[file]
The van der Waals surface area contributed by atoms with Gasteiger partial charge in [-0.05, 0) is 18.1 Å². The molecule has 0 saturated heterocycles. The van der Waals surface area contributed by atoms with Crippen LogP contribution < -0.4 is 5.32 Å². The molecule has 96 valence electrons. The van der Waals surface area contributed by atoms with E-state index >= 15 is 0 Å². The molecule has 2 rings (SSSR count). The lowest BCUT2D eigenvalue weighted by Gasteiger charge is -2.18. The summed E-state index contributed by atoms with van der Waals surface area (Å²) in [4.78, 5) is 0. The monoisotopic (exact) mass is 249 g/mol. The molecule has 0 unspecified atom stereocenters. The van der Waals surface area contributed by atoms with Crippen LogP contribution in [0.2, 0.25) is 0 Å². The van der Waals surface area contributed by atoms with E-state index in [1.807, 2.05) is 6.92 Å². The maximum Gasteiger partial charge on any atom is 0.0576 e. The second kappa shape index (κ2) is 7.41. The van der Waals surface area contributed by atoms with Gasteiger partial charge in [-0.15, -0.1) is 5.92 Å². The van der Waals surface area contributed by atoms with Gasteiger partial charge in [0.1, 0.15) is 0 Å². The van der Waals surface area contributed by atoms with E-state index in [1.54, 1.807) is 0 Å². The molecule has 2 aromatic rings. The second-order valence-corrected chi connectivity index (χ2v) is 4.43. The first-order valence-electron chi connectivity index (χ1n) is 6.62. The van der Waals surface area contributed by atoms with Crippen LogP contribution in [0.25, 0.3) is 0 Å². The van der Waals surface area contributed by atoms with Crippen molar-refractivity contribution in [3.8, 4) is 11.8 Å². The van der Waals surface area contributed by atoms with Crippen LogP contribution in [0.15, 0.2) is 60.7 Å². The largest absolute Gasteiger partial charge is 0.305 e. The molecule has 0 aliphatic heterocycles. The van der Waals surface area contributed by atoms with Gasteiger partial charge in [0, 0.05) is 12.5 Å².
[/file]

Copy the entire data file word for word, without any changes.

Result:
The van der Waals surface area contributed by atoms with Gasteiger partial charge in [-0.05, 0) is 18.1 Å². The molecule has 0 saturated heterocycles. The van der Waals surface area contributed by atoms with Crippen LogP contribution < -0.4 is 5.32 Å². The molecule has 96 valence electrons. The van der Waals surface area contributed by atoms with E-state index >= 15 is 0 Å². The molecule has 2 rings (SSSR count). The lowest BCUT2D eigenvalue weighted by Gasteiger charge is -2.18. The summed E-state index contributed by atoms with van der Waals surface area (Å²) in [4.78, 5) is 0. The monoisotopic (exact) mass is 249 g/mol. The molecule has 0 unspecified atom stereocenters. The van der Waals surface area contributed by atoms with Crippen LogP contribution in [0.2, 0.25) is 0 Å². The van der Waals surface area contributed by atoms with E-state index in [1.807, 2.05) is 6.92 Å². The maximum Gasteiger partial charge on any atom is 0.0576 e. The second kappa shape index (κ2) is 7.41. The van der Waals surface area contributed by atoms with Gasteiger partial charge in [-0.15, -0.1) is 5.92 Å². The van der Waals surface area contributed by atoms with Gasteiger partial charge in [0.1, 0.15) is 0 Å². The van der Waals surface area contributed by atoms with E-state index in [1.54, 1.807) is 0 Å². The molecule has 2 aromatic rings. The second-order valence-corrected chi connectivity index (χ2v) is 4.43. The first-order valence-electron chi connectivity index (χ1n) is 6.62. The van der Waals surface area contributed by atoms with Crippen LogP contribution in [0.25, 0.3) is 0 Å². The van der Waals surface area contributed by atoms with Crippen molar-refractivity contribution in [3.8, 4) is 11.8 Å². The van der Waals surface area contributed by atoms with Crippen LogP contribution in [0.15, 0.2) is 60.7 Å². The largest absolute Gasteiger partial charge is 0.305 e. The molecule has 0 aliphatic heterocycles. The van der Waals surface area contributed by atoms with Gasteiger partial charge in [0, 0.05) is 12.5 Å².